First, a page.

JUBA, Sudan (CNN) -- Daniel Deng, like thousands of other children, walked hundreds of miles to escape Sudan's war zone, moving for months farther and farther from his home country.
"We had to walk the whole night ... we maybe rest for an hour," he told CNN of the journey about two decades ago.
The trek, which robbed him of his ability to walk, took him to Ethiopia, then to Kenya, then eventually far from the Africa continent to the United States. he carved out a comfortable life in Colorado working in the IT industry, far from the war-torn, dusty land of his childhood.
Now using a wheelchair, Deng has returned to help register voters in Southern Sudan ahead of two very important votes. The first, in April, is to elect Sudan's presidential, state and legislative leaders.
Those elections, the country's first since 1986, come ahead of a January 2011 referendum in Southern Sudan on whether the region should declare its independence.
The April election will be the first time that most people in Southern Sudan have ever cast ballots.
"I think that it is very important for Sudanese to take this opportunity to get out to register and vote," said Deng, who is in his late 20s.
"This is the first time they have done so ... right now we feel like we can have an election that everybody is part of. ... We want to educate and we want to inspire people," he said.
"I told them that this thing called voting in this generation is something that people have fought and died for. So, now you have got it, why don't you exercise your right and vote?"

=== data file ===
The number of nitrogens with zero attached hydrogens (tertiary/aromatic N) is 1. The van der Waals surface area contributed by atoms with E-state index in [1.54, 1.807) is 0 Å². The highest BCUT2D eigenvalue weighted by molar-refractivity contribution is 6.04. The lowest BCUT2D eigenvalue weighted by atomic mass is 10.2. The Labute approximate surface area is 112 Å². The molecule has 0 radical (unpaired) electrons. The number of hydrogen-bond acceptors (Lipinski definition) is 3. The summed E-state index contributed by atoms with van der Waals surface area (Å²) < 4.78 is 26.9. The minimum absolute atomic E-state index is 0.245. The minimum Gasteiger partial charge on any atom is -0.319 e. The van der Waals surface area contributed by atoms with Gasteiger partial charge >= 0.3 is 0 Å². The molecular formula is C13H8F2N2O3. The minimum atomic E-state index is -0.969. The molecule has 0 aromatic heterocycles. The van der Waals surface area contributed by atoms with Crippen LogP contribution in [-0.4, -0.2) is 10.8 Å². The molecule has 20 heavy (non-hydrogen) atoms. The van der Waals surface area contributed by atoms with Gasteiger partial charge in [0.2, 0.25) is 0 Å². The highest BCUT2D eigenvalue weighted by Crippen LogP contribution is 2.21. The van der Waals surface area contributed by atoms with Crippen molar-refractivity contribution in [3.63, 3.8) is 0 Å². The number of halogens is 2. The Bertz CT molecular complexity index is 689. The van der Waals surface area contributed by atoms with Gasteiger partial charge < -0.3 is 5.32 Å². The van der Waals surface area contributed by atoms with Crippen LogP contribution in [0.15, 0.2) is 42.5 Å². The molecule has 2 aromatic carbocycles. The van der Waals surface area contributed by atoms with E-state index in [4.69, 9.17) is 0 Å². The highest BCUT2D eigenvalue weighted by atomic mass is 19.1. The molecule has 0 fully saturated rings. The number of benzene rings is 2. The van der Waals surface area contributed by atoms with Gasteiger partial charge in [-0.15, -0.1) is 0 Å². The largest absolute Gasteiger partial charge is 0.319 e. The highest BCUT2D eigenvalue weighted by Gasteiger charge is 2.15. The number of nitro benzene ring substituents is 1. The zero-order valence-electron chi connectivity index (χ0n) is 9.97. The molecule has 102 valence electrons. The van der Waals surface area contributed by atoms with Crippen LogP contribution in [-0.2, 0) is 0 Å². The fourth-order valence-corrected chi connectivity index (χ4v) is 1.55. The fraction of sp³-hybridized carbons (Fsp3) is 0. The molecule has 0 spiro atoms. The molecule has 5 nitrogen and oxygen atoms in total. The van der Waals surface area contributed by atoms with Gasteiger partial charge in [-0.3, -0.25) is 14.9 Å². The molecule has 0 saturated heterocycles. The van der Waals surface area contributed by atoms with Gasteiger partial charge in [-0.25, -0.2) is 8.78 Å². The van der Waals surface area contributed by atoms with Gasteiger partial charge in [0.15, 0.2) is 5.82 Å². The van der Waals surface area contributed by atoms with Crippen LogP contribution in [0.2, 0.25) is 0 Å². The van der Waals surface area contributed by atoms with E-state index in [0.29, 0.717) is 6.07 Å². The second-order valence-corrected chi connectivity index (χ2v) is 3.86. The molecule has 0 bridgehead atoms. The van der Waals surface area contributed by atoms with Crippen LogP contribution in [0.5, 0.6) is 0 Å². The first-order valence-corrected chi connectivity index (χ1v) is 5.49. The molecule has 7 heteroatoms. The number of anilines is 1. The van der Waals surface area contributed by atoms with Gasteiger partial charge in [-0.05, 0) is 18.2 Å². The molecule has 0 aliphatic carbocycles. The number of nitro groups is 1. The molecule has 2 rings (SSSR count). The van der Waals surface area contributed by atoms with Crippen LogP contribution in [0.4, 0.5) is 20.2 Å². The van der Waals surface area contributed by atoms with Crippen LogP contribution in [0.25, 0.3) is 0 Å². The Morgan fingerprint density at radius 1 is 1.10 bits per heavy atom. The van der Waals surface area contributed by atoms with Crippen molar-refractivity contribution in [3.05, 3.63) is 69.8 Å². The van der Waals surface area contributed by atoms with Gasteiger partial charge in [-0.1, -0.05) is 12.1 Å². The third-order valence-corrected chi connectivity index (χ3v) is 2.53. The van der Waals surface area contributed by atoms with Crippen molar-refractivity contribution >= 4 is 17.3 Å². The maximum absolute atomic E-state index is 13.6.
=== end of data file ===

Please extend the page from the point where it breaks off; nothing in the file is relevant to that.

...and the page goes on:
The April elections are a major milestone in a 2005 peace agreement that ended a north-south civil war that killed more than 2 million people.
The elections also are a crucial step towards the referendum on independence, according to U.N. officials in Southern Sudan. Many believe that the success or failure of the elections will directly impact southerners' chances for independence.
The peace agreement ended more than two decades of war between the Sudanese People's Liberation Army in the south and government forces from the north -- a conflict that is blamed for the deaths of 2 million people, many from starvation.
Voter registration is not easy amid such a backdrop. Deng and others face numerous challenges, not least of all getting to potential voters in the South, a region that is roughly the size of France but with few roads.
It is among the poorest regions in the world, more so than war-ravaged Darfur in western Sudan. And it is facing a famine, the United Nations has said.
"There are a lot of obstacles, of course," Deng said. "Political problems, social problems, including illiteracy and all these issues of inaccessibility all over Southern Sudan."
The Atlanta, Georgia-based Carter Center, which is among international observers for the election, expressed concern last week that "participation" in registering in Sudan has been "uneven."
"Many states appear to lag behind in meeting registration targets," it said in a November 30 written statement.
However, it also said it commended what it described as "largely peaceful" voter registration, which began on November 1. It was to end at the beginning of December, but the National Election Commission has extended it until Monday, a move The Center Center applauded.
For Deng, getting involved in the registration process was something he needed to do, for his country and for himself.
"All the people in Southern Sudan impact my life directly," he said. "This is where I want to live... I am part of it. So it is not that I can just sit there and think this is nobody's business and not do anything."
He added, "I love staying in the United States... I had everything I needed. But I was not fulfilled because my heart is in Sudan."